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Do superpositions violate conventional logic (philosophy)?

  1. Aug 12, 2011 #1
    I recently read a research summary about using magnetic fields to briefly maintain quantum states in relation to quantum computing. The article makes reference to "a" simultaneously being "a" and "not 'a'".

    I'm left wondering how the concept of superposition is reconciled with conventional notions of logic in philosophy. Also, does the standard notion of logic collapse if there is no clear reconciliation (i.e. are we then forced to admit to the fallibility of conventional logic)?

    My only thought thus far is found in browsing the Copenhagen interpretation (which I admittedly don't clearly understand the mechanics of). The Copenhagen interpretation inspires the thought that particles have at least two states and can therefore be two things simultaneously. Additionally, there is no recognizable logical violation if our measuring apparatuses are not specific/sensitive enough to accurately perceive logic in the quantum universe.

    Forgive my ignorance if this question has already been addressed,


    *Edit: In retrospect, logic is dependent on current paradigms. If logic does fail to predict real world circumstances, one changes the definition of "logic" rather than collapsing the concept. To allow the concept of logic to collapse would essentially allow for deductions to be considered uncritically "true".
    Last edited: Aug 12, 2011
  2. jcsd
  3. Aug 12, 2011 #2
    Classical thinking applies to quantum theory as low speed experience applies to special relativity.
  4. Aug 12, 2011 #3


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    There are two approaches to this issue.

    One opts for 'quantum logic' or 'fuzzy logic', or other logics different than standard one (wiki on them!).

    Second approach (definitely dominating) is to use standard boolean logic to describe quantum phenomena in the way similar to that as this logic is used in mathematics operating on real numbers, or as boolean logic is a foundation of probability theory.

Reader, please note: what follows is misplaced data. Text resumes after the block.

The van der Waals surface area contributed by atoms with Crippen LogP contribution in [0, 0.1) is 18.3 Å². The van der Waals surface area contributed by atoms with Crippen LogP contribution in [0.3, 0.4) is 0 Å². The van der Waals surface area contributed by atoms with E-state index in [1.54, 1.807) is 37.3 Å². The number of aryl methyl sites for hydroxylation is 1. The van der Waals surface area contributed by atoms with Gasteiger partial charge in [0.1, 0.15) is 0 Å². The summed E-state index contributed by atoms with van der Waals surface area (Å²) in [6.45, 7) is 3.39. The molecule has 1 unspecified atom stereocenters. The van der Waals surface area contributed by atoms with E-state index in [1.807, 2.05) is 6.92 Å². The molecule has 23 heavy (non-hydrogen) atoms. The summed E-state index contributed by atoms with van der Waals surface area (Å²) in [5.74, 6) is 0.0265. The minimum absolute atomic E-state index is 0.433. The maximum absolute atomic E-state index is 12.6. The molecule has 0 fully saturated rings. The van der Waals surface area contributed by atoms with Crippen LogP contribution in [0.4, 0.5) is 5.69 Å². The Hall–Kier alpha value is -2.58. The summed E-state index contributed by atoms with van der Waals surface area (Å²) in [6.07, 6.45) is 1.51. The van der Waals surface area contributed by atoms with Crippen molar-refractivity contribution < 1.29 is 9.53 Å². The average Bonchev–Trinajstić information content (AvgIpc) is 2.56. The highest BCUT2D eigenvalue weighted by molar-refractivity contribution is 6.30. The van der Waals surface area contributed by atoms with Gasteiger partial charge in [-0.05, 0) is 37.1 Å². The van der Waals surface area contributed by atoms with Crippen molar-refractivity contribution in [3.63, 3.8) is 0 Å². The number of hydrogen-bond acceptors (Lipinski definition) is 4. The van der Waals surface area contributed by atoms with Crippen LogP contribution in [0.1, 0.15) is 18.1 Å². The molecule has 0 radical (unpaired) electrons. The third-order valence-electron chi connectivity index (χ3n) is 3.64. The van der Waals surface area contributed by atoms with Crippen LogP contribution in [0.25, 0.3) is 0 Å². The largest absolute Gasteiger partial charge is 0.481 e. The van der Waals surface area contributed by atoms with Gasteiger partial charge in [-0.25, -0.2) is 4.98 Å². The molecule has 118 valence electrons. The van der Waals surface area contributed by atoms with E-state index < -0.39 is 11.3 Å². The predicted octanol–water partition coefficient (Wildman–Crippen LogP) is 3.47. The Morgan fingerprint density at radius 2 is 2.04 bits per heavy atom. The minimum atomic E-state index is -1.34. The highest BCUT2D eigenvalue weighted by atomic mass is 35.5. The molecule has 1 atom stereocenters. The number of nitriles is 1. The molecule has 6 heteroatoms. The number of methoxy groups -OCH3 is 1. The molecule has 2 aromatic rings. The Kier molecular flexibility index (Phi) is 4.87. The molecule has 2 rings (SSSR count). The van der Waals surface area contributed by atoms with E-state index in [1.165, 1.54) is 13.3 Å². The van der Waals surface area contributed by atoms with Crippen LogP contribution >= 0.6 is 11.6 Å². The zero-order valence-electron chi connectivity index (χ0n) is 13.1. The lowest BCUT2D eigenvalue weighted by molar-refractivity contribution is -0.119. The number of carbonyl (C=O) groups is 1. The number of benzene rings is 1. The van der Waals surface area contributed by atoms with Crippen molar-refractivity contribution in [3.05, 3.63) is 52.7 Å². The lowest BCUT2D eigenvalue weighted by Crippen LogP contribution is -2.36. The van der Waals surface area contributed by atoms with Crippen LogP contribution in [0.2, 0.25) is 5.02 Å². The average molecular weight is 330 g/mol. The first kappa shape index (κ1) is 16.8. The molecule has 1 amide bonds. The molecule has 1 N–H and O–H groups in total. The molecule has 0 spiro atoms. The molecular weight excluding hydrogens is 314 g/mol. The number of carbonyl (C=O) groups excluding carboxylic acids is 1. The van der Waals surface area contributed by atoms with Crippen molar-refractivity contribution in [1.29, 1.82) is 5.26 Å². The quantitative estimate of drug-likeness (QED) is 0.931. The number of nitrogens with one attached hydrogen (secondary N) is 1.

5. Aug 12, 2011 #4


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    Really? I always took Copenhagen interpretation as: "Don't think about particles except of very moment of measurement", so there are not even a single thing until measured.

    Could you elaborate this thought a bit? Esp. in historical view, how 'paradigms' was influencing the logic?
    Last edited: Aug 12, 2011
  6. Aug 12, 2011 #5
    Xts, I cannot sensibly refute your understanding of the Copenhagen interpretation. My comments and questions clearly reflect my limited knowledge of physics (and philosophy). That being said, I must introduce this reply by admitting that even after a bit of research, I can't comprehend how quantum computers can use two state (boolean) logic to conduct more operations per cycle than a transistor based chip (although I can see how QC could conduct more operations per unit of energy). Why doesn't applying Boolean algebra to quantum computing necessarily discard the third bit as a processing unit?

    My claim that logic is based on current paradigms is a reference to the notion that reality is limited by the perceptive abilities of the observer. Based on an article I've skimmed in Skeptic Magazine, I believe that various physicists are referring to this philosophical concept as MDR. A new understanding of a concept can change the nature of human thinking and ultimately expand the scope of human thinking (for example, the formal understanding of abstract language). Logical contradictions in quantum physics can force such a redefinition of the deductive capacity of logic (because conventional logic dictates that something is either "a" or "not a"). Philosophically speaking, there may be an unrealized but more descriptive "logic" beyond human comprehension due to the modern non-necessity (or intellectual limitations) of thinking about certain abstracted concepts.